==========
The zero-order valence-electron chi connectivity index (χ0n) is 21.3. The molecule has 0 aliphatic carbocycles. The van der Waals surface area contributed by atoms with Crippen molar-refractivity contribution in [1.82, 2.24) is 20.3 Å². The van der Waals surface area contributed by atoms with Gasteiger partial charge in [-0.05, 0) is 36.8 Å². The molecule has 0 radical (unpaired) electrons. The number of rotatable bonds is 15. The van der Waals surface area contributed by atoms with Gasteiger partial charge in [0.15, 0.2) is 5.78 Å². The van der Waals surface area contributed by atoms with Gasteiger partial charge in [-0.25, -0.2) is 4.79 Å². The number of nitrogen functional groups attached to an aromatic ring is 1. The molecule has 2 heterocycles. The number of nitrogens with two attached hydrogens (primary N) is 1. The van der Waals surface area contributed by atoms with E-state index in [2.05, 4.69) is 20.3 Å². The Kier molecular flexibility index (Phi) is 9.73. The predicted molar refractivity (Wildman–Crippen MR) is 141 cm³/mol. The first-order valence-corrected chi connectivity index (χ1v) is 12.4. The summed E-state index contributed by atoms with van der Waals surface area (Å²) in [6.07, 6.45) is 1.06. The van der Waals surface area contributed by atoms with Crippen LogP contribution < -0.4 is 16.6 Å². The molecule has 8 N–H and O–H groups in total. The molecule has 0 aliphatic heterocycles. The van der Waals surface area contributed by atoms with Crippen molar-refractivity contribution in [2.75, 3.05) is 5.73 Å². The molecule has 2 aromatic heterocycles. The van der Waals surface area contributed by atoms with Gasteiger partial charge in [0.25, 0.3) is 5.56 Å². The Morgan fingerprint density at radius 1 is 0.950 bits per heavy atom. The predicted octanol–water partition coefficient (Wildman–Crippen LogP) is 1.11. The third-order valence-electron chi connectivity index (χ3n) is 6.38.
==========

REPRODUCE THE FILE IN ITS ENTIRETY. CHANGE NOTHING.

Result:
The zero-order valence-electron chi connectivity index (χ0n) is 21.3. The molecule has 0 aliphatic carbocycles. The van der Waals surface area contributed by atoms with Crippen molar-refractivity contribution in [1.82, 2.24) is 20.3 Å². The van der Waals surface area contributed by atoms with Gasteiger partial charge in [-0.05, 0) is 36.8 Å². The molecule has 0 radical (unpaired) electrons. The number of rotatable bonds is 15. The van der Waals surface area contributed by atoms with Gasteiger partial charge in [0.15, 0.2) is 5.78 Å². The van der Waals surface area contributed by atoms with Gasteiger partial charge in [-0.25, -0.2) is 4.79 Å². The number of nitrogen functional groups attached to an aromatic ring is 1. The molecule has 2 heterocycles. The number of nitrogens with two attached hydrogens (primary N) is 1. The van der Waals surface area contributed by atoms with E-state index in [2.05, 4.69) is 20.3 Å². The Kier molecular flexibility index (Phi) is 9.73. The predicted molar refractivity (Wildman–Crippen MR) is 141 cm³/mol. The first-order valence-corrected chi connectivity index (χ1v) is 12.4. The summed E-state index contributed by atoms with van der Waals surface area (Å²) in [6.07, 6.45) is 1.06. The van der Waals surface area contributed by atoms with Crippen LogP contribution < -0.4 is 16.6 Å². The molecule has 8 N–H and O–H groups in total. The molecule has 0 aliphatic heterocycles. The van der Waals surface area contributed by atoms with Crippen molar-refractivity contribution in [2.75, 3.05) is 5.73 Å². The molecule has 2 aromatic heterocycles. The van der Waals surface area contributed by atoms with Gasteiger partial charge in [0.25, 0.3) is 5.56 Å². The Morgan fingerprint density at radius 1 is 0.950 bits per heavy atom. The predicted octanol–water partition coefficient (Wildman–Crippen LogP) is 1.11. The third-order valence-electron chi connectivity index (χ3n) is 6.38.